(Left) Workshop and training space of the Yiya Vi Kagingdi Doula Project. (Right) Aspen Mirabal, 22, at the Yiya Vi Kagingdi Doula Project training session. Espa?ola, New Mexico.
“In our communities, native Indigenous communities, nobody owns property, and that is the place [where] wealth was built. . .so to own our building, to know that if funding ends or things happen, we still have a home. . .for our community it shows we are committed to being here for a while. We are here because we believe in this community,” Corrine Sanchez said. “We are located in one of the poorest counties in New Mexico, which has one of the worst reputations of high drug abuse, high overdose,” she continued. “But it is also a community that is so rich in caring for each other, love of land, all of these things we want to uplift and grow and strengthen.”
Aspen Mirabal, 22, said she has known since adolescence she wanted to be a midwife. “The last midwife died in the early 2000s and stopped practicing in the late 1990s. No one took on that education, so it kind of went with her. To establish the connection to natural birth and labor and eventually birthing in the pueblo again. . .it is this romantic perception of bringing the custom back to my people of having access to midwifery care.” Since graduating high school, she has studied with midwives in Bolivia and Guatemala and taken doula training in Georgia. But, she said the TWU program, focusing on Indigenous women in Northern New Mexico, is "geared [toward] the land that I grew up in. I was beyond myself. It was life-changing. I felt at home. I felt secure.”
On a crisp Saturday in January, 17 women met at the Tewa house on Fairview Lane in Espa?ola for their fifth month of training. The doulas-to-be sat together in a room decorated with paintings of pregnant women, the scent of herbal smoke mixed with coffee and buttered toast. Jars of corn silk, thyme, white peony, calendula flowers, lavender, and rosemary—grown in the community garden outside—were stacked on shelves, waiting to be turned into traditional remedies.
“What are the ways we can hold people, [how can we] care for the physical, spiritual world?” asked Jessica Lujan, the Indigenous Women’s Health and Reproductive Justice program manager.
On a whiteboard, Stephanie McCreary, a doula project coordinator, wrote symptoms postpartum mothers might experience: bleeding, shaking, hunger, vaginal tearing, engorgement, a broken tailbone, a prolapsed uterus. Together, the group brainstormed cures, from fuzzy socks to frozen herb- or honey-infused pads. They practiced gentle stretches and shared stories of their own births.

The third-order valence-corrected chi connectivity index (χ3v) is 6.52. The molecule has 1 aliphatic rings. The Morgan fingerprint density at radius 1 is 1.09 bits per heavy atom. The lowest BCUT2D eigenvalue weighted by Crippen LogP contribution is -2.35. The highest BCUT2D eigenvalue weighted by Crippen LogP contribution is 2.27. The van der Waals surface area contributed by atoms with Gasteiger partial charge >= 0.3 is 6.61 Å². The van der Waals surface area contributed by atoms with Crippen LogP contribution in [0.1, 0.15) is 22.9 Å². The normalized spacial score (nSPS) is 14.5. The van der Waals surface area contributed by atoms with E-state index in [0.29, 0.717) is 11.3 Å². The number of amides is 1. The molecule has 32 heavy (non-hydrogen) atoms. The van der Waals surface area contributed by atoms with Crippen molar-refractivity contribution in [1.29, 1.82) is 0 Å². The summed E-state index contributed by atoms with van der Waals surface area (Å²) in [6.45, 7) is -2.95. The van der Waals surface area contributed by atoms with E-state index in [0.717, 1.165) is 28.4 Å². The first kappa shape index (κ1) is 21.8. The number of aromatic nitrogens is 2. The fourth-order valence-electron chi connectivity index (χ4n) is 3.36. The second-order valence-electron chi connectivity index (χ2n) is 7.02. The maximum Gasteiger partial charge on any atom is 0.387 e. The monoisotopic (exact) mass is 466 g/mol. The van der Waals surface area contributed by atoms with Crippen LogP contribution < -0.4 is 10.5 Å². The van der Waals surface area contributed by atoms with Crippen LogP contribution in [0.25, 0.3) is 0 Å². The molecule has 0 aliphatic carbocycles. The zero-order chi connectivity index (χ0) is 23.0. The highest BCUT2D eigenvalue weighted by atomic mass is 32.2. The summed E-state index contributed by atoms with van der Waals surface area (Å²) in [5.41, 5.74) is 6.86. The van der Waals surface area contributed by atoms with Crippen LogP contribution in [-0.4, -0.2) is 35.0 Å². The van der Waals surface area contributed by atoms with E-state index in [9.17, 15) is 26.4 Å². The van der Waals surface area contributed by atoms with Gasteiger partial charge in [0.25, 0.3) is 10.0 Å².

“I want you to think of the emotional world of the parent,” Lujan continued.
“Loss,” said Sascha Anderson, 35, whose new baby, Hildegard, cooed happily on the carpet in front of her. “Whatever you were before is now different.”
Niquita LeValdo, 31, became interested in becoming a doula after witnessing the dire lack of birth services available in South Dakota. When she was pregnant with her son, now 2 years old, and living on the Oglala LaKota Pine Ridge Reservation, LeValdo couldn’t find a midwife who would agree to assist her in a home birth. Indian Health Services, an hour from her home, had poor maternal care and a high rate of infant mortality. There was a Western hospital two hours from the reservation, but there, there would be no one from the LaKota to help guide her.
“There wasn’t anywhere to take a Lamaze class or a first-time parenting class. There wasn’t anywhere to really meet a doula or have the means to sit down with a midwife and create a birth plan,” LeValdo said. “It really hurt my heart to be there and see what other community members go through in trying to access things that should be free to everybody, but aren’t.”
LaVado is now living in New Mexico to attend the doula training and ultimately become an Indigenous midwife. Across the nation, she said, there is not only a lack of services, but an ingrained mistrust of Western care based on decades of mistreatment. For generations prior to the Indian Tribal Welfare Act of 1978, Indigenous children were taken from their families. And Native women are still reluctant to seek help around mental health care or postpartum depression, LaVado said, out of fear social services will interfere. Through TWU, however, LaVado said she feels “able to join a safe space of strong Indigenous people who are openly able to talk about these things.”